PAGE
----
In patients with secondary hypercholesterolaemia caused by hypothyroidism or nephrotic syndrome, the underlying disease should be treated prior to initiating therapy with rosuvastatin.
Race: Pharmacokinetic studies show an increase in exposure in Asian subjects compared with Caucasians (see Pharmacology: Pharmacokinetics under Actions and Dosage & Administration).
Protease Inhibitors: The concomitant use with protease inhibitors is not recommended (see Interactions).
Special warnings regarding excipients: Rosuvastatin contains lactose. Patients with rare hereditary problems of galactose intolerance, the Lapp lactase deficiency or glucose-galactose malabsorption should not take this medicinal product.
Interstitial lung disease: Exceptional cases of interstitial lung disease have been reported with some statins, especially with long term therapy (see Adverse Reactions). Presenting features can include dyspnea, non-productive cough and deterioration in general health (fatigue, weight loss and fever). If it is suspected a patient has developed interstitial lung disease, statin therapy should be discontinued.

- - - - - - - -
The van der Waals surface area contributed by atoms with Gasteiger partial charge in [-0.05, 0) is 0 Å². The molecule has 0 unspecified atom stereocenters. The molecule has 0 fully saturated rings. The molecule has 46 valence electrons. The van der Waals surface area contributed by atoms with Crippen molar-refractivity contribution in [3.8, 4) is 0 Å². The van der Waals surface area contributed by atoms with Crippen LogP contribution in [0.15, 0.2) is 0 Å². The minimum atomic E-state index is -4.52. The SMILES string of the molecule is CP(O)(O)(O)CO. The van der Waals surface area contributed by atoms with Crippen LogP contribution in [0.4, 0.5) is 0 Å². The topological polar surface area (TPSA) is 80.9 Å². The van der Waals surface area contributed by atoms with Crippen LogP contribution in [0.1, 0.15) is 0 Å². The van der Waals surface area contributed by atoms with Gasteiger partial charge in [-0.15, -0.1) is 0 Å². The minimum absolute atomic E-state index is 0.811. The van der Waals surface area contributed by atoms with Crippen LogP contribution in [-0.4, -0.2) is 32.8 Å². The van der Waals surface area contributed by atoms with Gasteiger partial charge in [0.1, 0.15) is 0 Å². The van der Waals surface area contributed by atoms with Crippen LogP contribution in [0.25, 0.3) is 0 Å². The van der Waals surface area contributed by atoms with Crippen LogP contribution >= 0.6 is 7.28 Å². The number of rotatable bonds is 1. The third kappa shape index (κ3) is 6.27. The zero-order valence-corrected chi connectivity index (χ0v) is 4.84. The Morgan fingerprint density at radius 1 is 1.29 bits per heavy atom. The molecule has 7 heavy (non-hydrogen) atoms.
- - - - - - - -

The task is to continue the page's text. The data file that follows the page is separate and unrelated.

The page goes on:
Diabetes Mellitus: In patients with fasting glucose 5.6 to 6.9 mmol/L, treatment with rosuvastatin has been associated with an increased risk of diabetes mellitus (see Adverse Reactions).
Effects on ability to drive and use machines: Studies to determine the effect of rosuvastatin on the ability to drive and use machines have not been conducted. However, based on its pharmacodynamic properties, rosuvastatin is unlikely to affect this ability. When driving vehicles or operating machines, it should be taken into account that dizziness may occur during treatment.
Use in Children: The evaluation of linear growth (height), weight, BMI (body mass index), and secondary characteristics of sexual maturation by Tanner staging in paediatric patients 10 to 17 years of age taking rosuvastatin is limited to a one-year period. After 52 weeks of study treatment, no effect on growth, weight, BMI or sexual maturation was detected (see Pharmacology: Pharmacodynamics under Actions). The clinical trial experience in children and adolescent patients is limited and the long-term effects of rosuvastatin (>1 year) on puberty are unknown.
In a clinical trial of children and adolescents receiving rosuvastatin for 52 weeks, CK elevations >10xULN and muscle symptoms following exercise or increased physical activity were observed more frequently compared to observations in clinical trials in adults (see Adverse Reactions).